Not the same deal, but the related issue the affects of negative thinking. And this will be long.
You know that I have been in Girl Scout Cookie Hell lo these past weeks–and weekends. And I was ticked. For some reason, cookie season is the girls’ favorite thing. They get really excited about it. And it’s the parents’ nightmare.
Well, I went away for a weekend. It’s an annual thing that comes at the same time as cookie sales. I skipped it last year, because of the cookies, but this year I was cajoled–rather forcibly. I had cookie booth sales scheduled and was wavering on cancelling my trip, when my husband offered to do them for me. I mean, was totally supportive. So I said okay, if I can get another parent to help out, I’ll set you up. (Because selling alone is against the rules away, and it’s hard with one adult because you don’t want to send a kid to the restroom alone yet you can’t leave a couple hundred dollars of cookie unattended outside a store. Lots of reasons this is not a great idea.)
Well, I couldn’t get anyone to help, so I had to cancel the Saturday booth. Then I rearranged my plans and came home early to work the two scheduled on Sunday with just me and my daughter and my husband for backup (which is also against the rules, but there was this rock and this hard place and there was me, getting a rash).
By this time, I’m pretty annoyed, right? This is all on me. I’m not getting enough help from my parents, this whole cookie thing is totally messed up, thoughts of the GS Council make me rage. I’m never going to unload all these damned cookies…
Next weekend comes around and two of the moms are going to try to make it on Saturday. The morning one comes around and I get a text that because it’s raining, that mom’s not coming. Okay, I get that, but because it was only drizzling by the time our slot came up, believe that we were there and slightly damp with the cookies under a plastic tablecloth. We were damp, but also one case o’ cookies closer to being done.
But yeah, this did nothing to make me less annoyed. And my damp husband supportive in annoyance. And here’s a thing: I’m just contrary enough that I have to move to the other side. And I hear myself saying, it’s not that no one will help out. If we were a bigger troop, I’d have a larger pool of parents and a better chance of getting someone to show up. But with only a few girls… THAT’s what makes it hard. It’s not the people, it’s the numbers.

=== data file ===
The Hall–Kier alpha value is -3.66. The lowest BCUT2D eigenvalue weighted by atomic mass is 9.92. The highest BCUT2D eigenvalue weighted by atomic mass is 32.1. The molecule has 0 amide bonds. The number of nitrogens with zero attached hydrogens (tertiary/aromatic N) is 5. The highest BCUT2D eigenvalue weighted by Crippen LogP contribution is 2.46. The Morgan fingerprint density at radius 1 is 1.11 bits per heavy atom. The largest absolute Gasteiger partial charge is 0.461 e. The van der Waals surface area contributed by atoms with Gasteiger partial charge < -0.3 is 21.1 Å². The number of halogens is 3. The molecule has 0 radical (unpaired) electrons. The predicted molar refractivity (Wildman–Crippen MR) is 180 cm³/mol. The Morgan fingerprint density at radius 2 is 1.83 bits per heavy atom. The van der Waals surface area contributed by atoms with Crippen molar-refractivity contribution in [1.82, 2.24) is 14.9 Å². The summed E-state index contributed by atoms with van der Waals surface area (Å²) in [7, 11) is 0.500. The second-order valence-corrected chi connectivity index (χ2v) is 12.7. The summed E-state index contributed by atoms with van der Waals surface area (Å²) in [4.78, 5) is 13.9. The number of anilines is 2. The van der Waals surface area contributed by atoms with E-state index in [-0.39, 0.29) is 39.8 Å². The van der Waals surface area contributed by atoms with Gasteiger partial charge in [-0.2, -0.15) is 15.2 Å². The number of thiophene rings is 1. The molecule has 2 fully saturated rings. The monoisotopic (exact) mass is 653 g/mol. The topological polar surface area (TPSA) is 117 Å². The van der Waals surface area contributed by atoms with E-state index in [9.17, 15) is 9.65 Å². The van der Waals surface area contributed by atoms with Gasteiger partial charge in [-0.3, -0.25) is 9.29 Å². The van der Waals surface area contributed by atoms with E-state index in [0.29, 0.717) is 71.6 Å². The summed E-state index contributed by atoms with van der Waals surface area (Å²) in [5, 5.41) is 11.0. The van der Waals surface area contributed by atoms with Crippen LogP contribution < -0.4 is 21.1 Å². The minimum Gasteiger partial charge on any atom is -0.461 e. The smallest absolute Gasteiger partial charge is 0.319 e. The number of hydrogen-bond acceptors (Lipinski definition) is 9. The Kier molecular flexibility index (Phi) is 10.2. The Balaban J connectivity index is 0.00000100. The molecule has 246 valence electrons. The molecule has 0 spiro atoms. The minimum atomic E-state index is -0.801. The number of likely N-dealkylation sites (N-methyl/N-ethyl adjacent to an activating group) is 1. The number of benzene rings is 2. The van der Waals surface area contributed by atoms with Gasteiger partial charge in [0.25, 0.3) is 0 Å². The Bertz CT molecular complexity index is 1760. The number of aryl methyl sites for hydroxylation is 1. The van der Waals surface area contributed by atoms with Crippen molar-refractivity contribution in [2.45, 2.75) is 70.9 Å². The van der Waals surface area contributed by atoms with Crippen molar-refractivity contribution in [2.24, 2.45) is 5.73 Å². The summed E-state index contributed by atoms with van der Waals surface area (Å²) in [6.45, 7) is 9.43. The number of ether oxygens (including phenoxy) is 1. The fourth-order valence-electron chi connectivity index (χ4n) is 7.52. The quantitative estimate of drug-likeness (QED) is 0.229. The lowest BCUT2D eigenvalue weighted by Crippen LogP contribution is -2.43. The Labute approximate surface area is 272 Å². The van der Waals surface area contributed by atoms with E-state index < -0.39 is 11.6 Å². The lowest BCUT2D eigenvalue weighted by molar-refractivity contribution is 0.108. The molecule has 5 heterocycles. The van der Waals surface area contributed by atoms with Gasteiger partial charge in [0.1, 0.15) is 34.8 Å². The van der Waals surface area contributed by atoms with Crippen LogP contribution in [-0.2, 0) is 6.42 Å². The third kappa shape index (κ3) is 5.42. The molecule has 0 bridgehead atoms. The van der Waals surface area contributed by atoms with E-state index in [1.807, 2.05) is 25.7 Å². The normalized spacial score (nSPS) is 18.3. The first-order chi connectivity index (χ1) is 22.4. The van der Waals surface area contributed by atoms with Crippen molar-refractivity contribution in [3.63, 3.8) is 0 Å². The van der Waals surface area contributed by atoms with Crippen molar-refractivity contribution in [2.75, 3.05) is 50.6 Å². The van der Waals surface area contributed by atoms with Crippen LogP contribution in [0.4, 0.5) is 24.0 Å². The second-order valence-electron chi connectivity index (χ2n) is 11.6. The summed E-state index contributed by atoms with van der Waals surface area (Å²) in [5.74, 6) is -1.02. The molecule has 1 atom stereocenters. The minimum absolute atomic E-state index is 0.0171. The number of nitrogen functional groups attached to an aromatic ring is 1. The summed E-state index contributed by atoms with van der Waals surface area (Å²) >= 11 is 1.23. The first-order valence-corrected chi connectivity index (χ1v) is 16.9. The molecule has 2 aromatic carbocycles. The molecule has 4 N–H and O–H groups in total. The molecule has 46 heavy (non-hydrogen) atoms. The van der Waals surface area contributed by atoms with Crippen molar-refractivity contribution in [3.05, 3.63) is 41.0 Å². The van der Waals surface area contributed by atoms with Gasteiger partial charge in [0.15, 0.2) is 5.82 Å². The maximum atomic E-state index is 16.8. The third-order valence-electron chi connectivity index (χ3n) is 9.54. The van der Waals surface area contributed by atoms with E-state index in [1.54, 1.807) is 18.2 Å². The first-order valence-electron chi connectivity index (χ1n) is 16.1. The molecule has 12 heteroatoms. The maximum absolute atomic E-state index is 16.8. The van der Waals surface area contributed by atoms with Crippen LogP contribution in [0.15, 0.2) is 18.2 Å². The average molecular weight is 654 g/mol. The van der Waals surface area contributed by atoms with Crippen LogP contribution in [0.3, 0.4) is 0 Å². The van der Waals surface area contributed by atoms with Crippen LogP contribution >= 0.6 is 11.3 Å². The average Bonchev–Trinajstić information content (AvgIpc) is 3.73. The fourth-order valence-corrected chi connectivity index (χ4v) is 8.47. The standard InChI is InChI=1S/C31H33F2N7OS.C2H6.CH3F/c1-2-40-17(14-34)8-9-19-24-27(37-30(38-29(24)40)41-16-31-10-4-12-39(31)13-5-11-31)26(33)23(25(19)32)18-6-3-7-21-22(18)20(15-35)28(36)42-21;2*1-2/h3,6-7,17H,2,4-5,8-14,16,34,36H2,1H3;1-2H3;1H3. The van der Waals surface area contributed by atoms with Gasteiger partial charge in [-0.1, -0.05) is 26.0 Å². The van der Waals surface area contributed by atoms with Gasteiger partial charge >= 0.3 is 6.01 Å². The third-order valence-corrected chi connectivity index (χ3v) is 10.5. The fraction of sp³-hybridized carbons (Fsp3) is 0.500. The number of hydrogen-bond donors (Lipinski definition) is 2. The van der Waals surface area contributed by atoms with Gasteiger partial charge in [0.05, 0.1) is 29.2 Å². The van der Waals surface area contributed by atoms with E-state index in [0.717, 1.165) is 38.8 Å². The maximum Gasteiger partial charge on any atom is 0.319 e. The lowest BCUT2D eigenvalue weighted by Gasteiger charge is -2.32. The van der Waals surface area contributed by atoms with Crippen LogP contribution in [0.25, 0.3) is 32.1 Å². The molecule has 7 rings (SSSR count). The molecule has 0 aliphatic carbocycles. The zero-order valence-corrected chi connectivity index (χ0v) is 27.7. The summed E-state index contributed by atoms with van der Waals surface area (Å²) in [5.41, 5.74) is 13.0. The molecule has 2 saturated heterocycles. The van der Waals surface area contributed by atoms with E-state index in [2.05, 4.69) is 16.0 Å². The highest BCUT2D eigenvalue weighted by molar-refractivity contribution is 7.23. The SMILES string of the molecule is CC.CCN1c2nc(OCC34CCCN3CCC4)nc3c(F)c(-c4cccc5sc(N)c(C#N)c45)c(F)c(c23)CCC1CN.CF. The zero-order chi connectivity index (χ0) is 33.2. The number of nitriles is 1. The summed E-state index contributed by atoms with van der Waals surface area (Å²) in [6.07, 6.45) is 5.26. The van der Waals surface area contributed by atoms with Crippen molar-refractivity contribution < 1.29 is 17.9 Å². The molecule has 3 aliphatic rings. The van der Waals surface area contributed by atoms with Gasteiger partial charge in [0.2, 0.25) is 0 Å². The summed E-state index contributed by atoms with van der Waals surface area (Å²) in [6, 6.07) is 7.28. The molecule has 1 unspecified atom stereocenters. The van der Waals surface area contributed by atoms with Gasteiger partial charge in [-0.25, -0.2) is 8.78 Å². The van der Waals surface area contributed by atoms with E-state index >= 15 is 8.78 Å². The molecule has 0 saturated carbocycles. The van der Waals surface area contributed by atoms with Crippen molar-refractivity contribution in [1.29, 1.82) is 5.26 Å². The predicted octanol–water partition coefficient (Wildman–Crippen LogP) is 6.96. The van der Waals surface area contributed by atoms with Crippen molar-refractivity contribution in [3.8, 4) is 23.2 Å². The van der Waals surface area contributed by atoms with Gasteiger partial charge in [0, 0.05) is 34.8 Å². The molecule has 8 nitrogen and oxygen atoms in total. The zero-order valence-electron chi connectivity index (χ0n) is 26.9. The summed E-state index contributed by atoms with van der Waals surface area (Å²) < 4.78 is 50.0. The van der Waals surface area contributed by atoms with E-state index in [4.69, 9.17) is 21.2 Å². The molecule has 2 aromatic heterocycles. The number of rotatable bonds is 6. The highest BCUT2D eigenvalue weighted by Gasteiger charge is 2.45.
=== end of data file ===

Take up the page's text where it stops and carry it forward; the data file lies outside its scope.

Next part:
The afternoon goes better. Two girls, two moms, we sell a bunch, the girls have fun. We stay for four hours instead of the two we originally planned. One of the moms feels bad they have to leave, but I find I don’t mind, actually, and the other mom sticks it out with me the whole time, for which I was genuinely grateful. I find myself remembering that as much as I’ve got other stuff in my life besides these cookies, so do these moms. And why WOULD they be as committed to getting through it was I am when it’s my responsibility? It makes no sense to expect anyone but me to be so invested.
The next morning, my daughter and I were out by ourselves again, standing outside a grocery store under a small, dripping awning in a steady rain, which is never good for sales. The big difference was, I changed my mind. I looked at this as something I took on, rather than being put-upon. I decided to have fun and to be fun. I decided to enjoy my daughter. I decided to concentrate on the two of us who were there, and not worry about the people who weren’t. I decided to say good morning to anyone who looked our way instead of just nodding at them while thinking about things over which I have no control (like changing various cookie policies). We made a lot of people smile. People who had cookies at home already gave us donations. We sold out cookies. We FINISHED.
A nice man even took my folding table from my hand, carried it to my car, and put it in my trunk for me, and I was able to teach my daughter the phrase “chivalry is not dead.”
This was probably the best time I’ve had in Girl Scouts all year, and the difference was entirely in my head.
I’m glad the situation resolved this way 🙂